Ulan Bator | Ego:Echo | ReviewEgo:Echo steadily flows through so many moods, there's always a sense of discovery about what's waiting around the next corner. Though Ulan Bator is most certainly a distinct group that existed before Michael Gira crossed their path, so much of the Young God magistrate's musical personality can be heard in Ego:Echo, it's hard to separate the two. If you've been following Gira's career from Swans to Angels Of Light, you likely have a sense of the man's taste for the dark, the grandiose, and the artfully minded. The release of this disc on his label, then, makes perfect sense, and is probably as essential as anything in the Gira repertoire for understanding what makes the man tick.
Ego:Echo steadily flows through so many moods, there's always a sense of discovery about what's waiting around the next corner. The candlelight dinner opening (suggesting Angels Of Light) gives way to a sweeping Godspeed You Black Emperor! arrangement. By the second track, we're in pulsing post-punk NYC circa 1984, but just briefly. Halfway through, the bottom drops out, and we are smack in the middle of a nod to Lard Free—an equally fascinating and adventurous band of fellow Frenchmen from the '70s that Ulan Bator probably grew up listening to.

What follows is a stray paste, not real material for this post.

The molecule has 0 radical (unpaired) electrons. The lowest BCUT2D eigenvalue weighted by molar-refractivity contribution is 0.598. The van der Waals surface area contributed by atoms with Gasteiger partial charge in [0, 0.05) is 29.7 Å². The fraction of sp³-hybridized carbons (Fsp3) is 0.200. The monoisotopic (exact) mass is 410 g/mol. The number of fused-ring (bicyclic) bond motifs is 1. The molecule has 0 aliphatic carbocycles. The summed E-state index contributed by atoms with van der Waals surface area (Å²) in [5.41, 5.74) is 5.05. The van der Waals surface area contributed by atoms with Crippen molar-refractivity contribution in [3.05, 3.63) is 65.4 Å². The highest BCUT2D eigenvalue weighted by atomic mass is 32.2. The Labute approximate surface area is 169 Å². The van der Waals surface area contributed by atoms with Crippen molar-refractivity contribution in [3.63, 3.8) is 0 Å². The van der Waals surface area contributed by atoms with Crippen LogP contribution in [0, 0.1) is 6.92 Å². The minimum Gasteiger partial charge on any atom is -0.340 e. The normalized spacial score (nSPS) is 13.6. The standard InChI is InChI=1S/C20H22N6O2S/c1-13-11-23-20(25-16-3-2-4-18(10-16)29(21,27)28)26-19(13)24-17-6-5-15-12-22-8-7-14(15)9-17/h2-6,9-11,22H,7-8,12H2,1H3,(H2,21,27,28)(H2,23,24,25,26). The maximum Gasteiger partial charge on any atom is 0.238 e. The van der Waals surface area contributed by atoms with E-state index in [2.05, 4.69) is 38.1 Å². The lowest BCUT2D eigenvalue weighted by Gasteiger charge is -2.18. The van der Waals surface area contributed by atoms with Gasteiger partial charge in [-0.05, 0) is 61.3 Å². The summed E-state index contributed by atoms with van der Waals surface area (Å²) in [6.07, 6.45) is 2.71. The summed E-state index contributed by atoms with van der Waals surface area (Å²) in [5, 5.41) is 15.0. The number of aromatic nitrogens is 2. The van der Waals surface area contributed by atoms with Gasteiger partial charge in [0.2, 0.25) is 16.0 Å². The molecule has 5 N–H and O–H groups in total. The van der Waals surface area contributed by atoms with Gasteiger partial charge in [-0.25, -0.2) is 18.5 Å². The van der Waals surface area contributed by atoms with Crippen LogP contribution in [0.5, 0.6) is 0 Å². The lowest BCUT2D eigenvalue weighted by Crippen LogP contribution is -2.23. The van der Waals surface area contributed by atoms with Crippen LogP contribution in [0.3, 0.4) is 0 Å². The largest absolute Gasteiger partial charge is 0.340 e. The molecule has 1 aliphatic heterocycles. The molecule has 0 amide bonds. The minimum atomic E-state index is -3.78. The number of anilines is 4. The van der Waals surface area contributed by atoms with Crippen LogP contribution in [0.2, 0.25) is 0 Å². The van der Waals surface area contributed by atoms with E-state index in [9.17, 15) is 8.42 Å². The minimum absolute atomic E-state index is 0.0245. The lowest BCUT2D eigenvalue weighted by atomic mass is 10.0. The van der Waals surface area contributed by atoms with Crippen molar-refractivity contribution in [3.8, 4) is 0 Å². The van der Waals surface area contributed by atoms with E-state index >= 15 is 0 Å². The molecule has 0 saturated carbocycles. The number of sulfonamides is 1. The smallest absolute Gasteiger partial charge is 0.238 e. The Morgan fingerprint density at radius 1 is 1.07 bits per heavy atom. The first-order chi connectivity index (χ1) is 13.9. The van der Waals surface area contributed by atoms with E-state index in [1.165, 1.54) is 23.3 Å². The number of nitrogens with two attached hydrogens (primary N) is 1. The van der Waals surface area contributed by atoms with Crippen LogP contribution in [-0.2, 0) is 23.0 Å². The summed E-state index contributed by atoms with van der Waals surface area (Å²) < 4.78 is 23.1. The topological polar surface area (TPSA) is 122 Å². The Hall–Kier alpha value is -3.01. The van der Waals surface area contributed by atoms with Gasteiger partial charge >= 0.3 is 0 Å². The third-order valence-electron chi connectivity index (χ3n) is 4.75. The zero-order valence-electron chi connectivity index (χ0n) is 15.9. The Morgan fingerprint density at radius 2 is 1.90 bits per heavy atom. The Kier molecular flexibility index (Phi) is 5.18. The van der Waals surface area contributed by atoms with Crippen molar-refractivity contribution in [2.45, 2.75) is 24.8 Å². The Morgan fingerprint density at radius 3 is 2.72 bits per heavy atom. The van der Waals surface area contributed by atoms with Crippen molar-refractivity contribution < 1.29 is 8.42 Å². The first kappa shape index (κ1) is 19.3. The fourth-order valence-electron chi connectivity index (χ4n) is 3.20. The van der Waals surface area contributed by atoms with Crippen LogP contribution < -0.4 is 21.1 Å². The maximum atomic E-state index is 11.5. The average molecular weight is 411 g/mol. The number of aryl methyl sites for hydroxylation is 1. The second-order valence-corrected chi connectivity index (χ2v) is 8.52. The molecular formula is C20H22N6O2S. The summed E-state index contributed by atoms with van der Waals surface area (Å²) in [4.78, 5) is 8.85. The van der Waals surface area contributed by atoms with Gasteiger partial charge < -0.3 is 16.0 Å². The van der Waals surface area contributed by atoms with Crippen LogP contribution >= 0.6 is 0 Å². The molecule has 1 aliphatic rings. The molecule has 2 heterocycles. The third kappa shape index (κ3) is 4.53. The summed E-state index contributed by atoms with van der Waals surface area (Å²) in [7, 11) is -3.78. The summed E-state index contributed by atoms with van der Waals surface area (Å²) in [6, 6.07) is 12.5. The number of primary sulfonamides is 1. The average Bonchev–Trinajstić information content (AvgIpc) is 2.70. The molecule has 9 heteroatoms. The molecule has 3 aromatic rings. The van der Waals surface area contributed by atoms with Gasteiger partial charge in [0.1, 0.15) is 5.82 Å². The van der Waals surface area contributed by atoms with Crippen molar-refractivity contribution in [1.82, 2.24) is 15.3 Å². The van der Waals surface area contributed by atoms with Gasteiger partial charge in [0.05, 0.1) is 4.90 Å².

And so it goes, bobbing and weaving through textures and tones for over 60 minutes. There's a strong sense of the unknown and unheard in Ego:Echo that's refreshing, and it's easy to see why Gira digs the band so much. They have a fearless desire to plunge into deep waters, with a faith that through music very real and important fragments of understanding can be gleaned. The record as a whole plays out like an unfolding journey that is by turns sparse, enchanting, stirring, and rich. Next to Angels Of Light's New Mother, it's the best new record YGR has released thus far.